Analyst’s Corner: Farmland Debt Leverage Cycles

Winter 2022/2023 Issue
Land Values
Farm mortgage debt has experienced three contractionary periods in modern farm finance history. Farmland debt contractions generally coincide with falling farm incomes and rising real interest rates. The path of interest rates, inflation, and farm incomes will determine if overall farmland debt holds steady, continues to rise, or begins to fall.
January 04, 2023

In economics and finance, researchers frequently talk about cycles. Business cycles, credit cycles, housing cycles—the adage, “What goes up must come down,” is apt for many historical patterns economists and researchers identify in asset and economic behavior. One such leverage cycle concept that has started to see more attention in recent years is one in which the amount of debt associated with an asset class ebbs and flows based on market conditions, interest rates, and asset values. While it might be a relatively small asset class in the grand scheme of trillion-dollar capital markets, farmland debt follows an identifiable cycle of expansion and contraction. The drivers of the three prior farmland debt cycle contractions can help put current market conditions into context and guide predictions of where we are likely to go.

Plotting the historical path of farmland debt and inflation-adjusted farmland debt helps to highlight the timing and trajectory of farm mortgage debt. The figure below totals up reported loans backed by farmland mortgages at the four largest historical providers of farmland debt: Farm Credit System institutions, commercial banks, insurance companies, and government programs. There have been three periods since 1960 when lenders pulled back and the inflation- adjusted level of farmland mortgage debt fell. The most notable contraction was in the 1980s, when many borrowers and lenders struggled to manage rapidly rising interest rates during declining farm incomes. Two other contractions occurred in the history of the series; in the 1960s, when banks pulled back on lending after a contraction in the farm economy, and in the 2010s, when the global financial crisis contracted lending activity and international trade ground to a halt. In all three periods, the decline in farmland debt corresponded to a decrease in farmland assets.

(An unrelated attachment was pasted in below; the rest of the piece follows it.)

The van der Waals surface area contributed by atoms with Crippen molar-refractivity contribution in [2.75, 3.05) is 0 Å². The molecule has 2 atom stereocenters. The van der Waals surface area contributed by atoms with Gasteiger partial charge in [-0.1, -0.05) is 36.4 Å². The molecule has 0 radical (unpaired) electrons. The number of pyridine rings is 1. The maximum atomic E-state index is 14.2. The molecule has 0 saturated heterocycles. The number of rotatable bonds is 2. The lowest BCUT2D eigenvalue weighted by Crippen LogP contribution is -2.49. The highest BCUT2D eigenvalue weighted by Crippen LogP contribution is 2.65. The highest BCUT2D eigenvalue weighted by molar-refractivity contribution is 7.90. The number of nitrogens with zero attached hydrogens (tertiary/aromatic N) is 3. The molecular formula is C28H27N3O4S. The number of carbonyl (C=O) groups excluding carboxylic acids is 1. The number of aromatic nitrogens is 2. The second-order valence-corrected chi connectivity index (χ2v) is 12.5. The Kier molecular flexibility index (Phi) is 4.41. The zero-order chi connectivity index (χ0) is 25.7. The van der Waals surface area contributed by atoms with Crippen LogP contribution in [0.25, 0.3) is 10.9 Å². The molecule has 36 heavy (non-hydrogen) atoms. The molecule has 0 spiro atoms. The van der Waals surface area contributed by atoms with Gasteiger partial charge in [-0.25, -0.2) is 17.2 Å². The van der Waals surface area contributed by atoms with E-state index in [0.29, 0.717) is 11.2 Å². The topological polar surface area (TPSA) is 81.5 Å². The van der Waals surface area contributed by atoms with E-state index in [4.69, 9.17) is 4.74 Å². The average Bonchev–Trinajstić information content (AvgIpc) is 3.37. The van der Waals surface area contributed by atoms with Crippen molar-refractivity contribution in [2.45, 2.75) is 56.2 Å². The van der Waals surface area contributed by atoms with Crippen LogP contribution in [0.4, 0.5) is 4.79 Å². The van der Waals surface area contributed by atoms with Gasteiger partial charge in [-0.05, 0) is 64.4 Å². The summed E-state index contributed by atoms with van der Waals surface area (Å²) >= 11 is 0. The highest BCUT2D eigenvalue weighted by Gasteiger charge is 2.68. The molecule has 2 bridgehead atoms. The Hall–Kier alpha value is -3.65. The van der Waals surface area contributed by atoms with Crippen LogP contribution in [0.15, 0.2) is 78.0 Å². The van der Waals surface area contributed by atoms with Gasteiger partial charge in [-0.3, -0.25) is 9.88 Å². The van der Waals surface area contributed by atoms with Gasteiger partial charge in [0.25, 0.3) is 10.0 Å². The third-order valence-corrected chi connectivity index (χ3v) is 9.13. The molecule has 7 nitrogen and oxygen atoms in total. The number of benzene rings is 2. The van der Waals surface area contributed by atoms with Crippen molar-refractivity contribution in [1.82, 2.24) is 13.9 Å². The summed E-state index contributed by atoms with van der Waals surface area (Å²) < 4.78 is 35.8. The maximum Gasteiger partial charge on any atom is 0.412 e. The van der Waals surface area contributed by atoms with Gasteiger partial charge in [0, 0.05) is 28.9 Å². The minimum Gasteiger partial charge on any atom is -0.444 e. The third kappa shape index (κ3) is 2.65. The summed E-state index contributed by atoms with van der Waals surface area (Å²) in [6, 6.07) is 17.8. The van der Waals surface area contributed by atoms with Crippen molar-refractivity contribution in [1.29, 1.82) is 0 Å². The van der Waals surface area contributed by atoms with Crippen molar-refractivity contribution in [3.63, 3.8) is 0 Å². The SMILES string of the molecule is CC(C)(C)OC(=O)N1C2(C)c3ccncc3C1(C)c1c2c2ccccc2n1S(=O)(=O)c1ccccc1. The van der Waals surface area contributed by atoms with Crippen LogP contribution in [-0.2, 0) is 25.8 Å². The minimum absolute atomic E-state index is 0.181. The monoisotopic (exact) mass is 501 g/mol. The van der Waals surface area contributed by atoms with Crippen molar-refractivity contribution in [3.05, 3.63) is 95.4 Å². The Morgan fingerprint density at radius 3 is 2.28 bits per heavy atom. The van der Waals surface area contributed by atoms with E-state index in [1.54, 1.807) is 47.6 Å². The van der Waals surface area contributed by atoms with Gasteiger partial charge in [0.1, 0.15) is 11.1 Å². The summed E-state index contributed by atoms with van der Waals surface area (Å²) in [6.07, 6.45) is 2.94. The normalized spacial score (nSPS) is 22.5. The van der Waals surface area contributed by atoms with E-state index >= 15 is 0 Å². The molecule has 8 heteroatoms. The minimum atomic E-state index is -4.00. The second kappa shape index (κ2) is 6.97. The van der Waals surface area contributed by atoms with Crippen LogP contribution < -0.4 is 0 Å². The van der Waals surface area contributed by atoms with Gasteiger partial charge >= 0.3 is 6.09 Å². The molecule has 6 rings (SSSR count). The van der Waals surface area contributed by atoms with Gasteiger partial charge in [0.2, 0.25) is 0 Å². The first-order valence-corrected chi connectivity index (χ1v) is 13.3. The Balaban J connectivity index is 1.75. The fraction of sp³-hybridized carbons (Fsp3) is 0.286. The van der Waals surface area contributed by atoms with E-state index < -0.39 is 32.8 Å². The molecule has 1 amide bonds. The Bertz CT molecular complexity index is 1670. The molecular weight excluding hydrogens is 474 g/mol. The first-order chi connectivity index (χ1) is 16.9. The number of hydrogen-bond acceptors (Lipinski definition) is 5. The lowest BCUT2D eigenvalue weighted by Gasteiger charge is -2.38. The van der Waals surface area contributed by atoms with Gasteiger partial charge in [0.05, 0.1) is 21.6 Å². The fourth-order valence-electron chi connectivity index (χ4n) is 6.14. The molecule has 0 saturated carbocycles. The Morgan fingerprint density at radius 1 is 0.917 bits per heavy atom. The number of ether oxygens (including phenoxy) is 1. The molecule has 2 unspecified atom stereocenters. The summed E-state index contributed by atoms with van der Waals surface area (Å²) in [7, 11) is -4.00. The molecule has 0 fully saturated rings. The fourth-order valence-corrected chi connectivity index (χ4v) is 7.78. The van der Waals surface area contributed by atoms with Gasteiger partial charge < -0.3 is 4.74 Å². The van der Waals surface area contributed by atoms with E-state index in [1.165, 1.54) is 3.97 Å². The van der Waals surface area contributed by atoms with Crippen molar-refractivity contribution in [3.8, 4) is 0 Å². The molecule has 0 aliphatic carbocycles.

Farm Mortgage Debt Outstanding for Top Four Lender Categories

There is a common thread for each cyclical contraction in farmland debt: in the three years leading up to each cycle contraction, farm incomes ran up 18%, 82%, and 19%, respectively. In the years following the peak of each debt contraction, farm incomes fell 16%, 52%, and 13%, respectively. Real interest rates (defined as the rate on the 10-year U.S. Treasury bond minus consumer price inflation) were another contributing factor to the depth of the contraction.

Still, the relationship between interest rates and farm debt cycles has been weaker than the relationship between farm income and farm debt. In the 1960s, real interest rates were unchanged, yet farmland debt contracted 8%. In the 1980s and 2010s, a more recognizable pattern existed, in which a period of rapid increases in real rates followed a period of extremely low real rates. The figure below highlights the duration and related drivers of the three farmland debt contractions in modern farm financial history.

Drivers of the Last Three Farm Leverage Cycle Contractions

So, what does history indicate about farm debt levels in 2023? As detailed in other articles in this issue of The Feed, farm incomes have certainly seen a multi-year increase, which is a consistent signal for slowing farmland debt. Similarly, real interest rates were negative for much of 2021 and 2022, another consistent signal from two of the three historical contractions. Real interest rates are rising heading into 2023, which was a leading indicator of contraction in two of the three contractions. The biggest unknown is the trajectory of inflation and farm income in 2023 and 2024. Inflationary pressures did appear to ease in the third and fourth quarters of 2022, but some categories like services, transportation, and housing might remain elevated for some time. If inflation remains elevated, real interest rates are likely to moderate; but if inflation falls significantly, real interest rates could rise swiftly. Early indicators of components of farm income are generally positive, with revenues capable of holding steady and profits likely to erode slightly due to rising expenses. If farm incomes hold or increase, farmland debt is likely to hold or even advance; if farm incomes fall significantly, farmland debt could enter a fourth contractionary cycle.